British Grand Prix chances slim with F1 searching for quarantine solution | British Grand Prix

The British Grand Prix faces a race against time to resolve the problem created by the government’s imposition of quarantine on all entry into the UK. The chances of the race at Silverstone being held look increasingly slim but Formula One is understood to be remaining in a dialogue with the government in an attempt to find a solution.

F1 has yet to comment and is studying the full quarantine document before entering further talks with the government. As things stand, with F1 denied any exemption from the quarantine procedures, not only is the British GP under threat but the sport faces an increasingly complex challenge as it attempts to create and implement a new calendar for the 2020 season.

The home secretary, Priti Patel, confirmed the quarantine restrictions on Friday, which will begin on 8 June. The measures will be reviewed every three weeks but with F1 intent on starting the season in early July, any review would likely be too late for the British GP to maintain its current slot.

The F1 season is due to get underway with two races in Austria, the first on 5 July. Silverstone was scheduled to host two races, one of which would have been the British Grand Prix, on 26 July and 5 August. However, with the 14-day quarantine imposed neither race at Silverstone can be held. They are expected to be replaced by meetings at Hockenheim in Germany or potentially in Budapest.

Alongside the Italian GP, the British Grand Prix is the only meeting to have been held every year since the F1 world championship began 70 years ago, at Silverstone in 1950. There remains a chance the race could be scheduled for later in the year if the quarantine restrictions are relaxed but with F1 attempting to finalise the European-leg of the season, their focus will be on confirming any meetings that can definitely go ahead.

The current quarantine rules also present further complications for F1 as it attempts to build a new calendar. Seven of the 10 F1 teams are based in the UK. On their return to the UK, a 14-day quarantine would mean a three-week gap before the next race could take place. During that period none of the team members that have travelled would be able to work at their respective factories.

F1 could have to construct a calendar working on the basis that the quarantine restriction may remain in place for the rest of the year depending on the outcome of its conversations with government. Triple-header and even quadruple-header meetings are being considered, to maximise the teams’ use of time before each enforced break. The teams are understood to be willing to adapt to meet these demands in order to begin racing again.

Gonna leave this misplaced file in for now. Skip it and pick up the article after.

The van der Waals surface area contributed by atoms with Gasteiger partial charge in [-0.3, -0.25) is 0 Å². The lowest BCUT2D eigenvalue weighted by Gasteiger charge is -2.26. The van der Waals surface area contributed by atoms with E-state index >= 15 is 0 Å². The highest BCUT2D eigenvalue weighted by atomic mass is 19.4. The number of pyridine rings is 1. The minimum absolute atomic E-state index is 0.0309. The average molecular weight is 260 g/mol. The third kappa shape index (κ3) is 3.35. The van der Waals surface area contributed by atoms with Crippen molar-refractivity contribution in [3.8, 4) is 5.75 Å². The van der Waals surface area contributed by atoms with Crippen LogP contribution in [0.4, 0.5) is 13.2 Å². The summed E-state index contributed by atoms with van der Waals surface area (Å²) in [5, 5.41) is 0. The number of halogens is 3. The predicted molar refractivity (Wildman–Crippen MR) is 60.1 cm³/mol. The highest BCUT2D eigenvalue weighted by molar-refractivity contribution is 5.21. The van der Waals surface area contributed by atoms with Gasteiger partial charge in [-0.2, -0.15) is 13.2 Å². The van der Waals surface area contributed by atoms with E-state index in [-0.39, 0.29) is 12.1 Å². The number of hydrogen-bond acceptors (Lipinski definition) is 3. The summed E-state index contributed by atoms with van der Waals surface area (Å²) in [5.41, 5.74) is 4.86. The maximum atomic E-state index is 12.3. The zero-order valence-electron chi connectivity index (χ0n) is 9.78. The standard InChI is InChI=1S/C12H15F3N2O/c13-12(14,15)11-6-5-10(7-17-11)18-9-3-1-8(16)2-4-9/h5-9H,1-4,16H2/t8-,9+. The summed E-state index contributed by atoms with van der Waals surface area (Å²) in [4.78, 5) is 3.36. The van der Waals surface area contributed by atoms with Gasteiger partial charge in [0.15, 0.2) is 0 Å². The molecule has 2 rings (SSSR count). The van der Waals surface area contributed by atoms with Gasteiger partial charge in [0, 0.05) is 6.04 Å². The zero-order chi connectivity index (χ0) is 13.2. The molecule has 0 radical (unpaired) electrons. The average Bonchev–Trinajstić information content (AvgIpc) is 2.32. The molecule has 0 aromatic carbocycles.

After the opening four races and the first quarantine period, the expectation is of a further four. They are likely to be held without teams returning to the UK and consisting of one of Hockenheim or Budapest, then Spain, Spa and Monza. When the sport begins the flyaway part of the season, these races would also have to be held in tranches, with three-week gaps between each. Currently under consideration are Azerbaijan, Russia, China and Japan as one block, then the US, Mexico and Brazil, followed by Vietnam, Bahrain and Abu Dhabi to conclude the season.

This would present teams with long periods on the road. The only time the sport has held a triple-header – France, Austria and Great Britain in 2018 – it was not viewed favourably by personnel and the intention was that it would not be repeated.

F1 had been hoping the sport may have been given an exemption by the government. It has stated its intent to make each meeting a closed biosphere testing all personnel before they left the UK and every three days while away at meetings held behind closed doors. They would receive a certificate stating they did not have the virus before re-entering the UK.

The UK secretary of state for digital, culture, media and sport, Oliver Dowden, had backed F1’s case for exemption and it is understood the sport had appealed directly to Boris Johnson but the government did not want its quarantine programme to be seen to be favouring sport over other businesses and industries.

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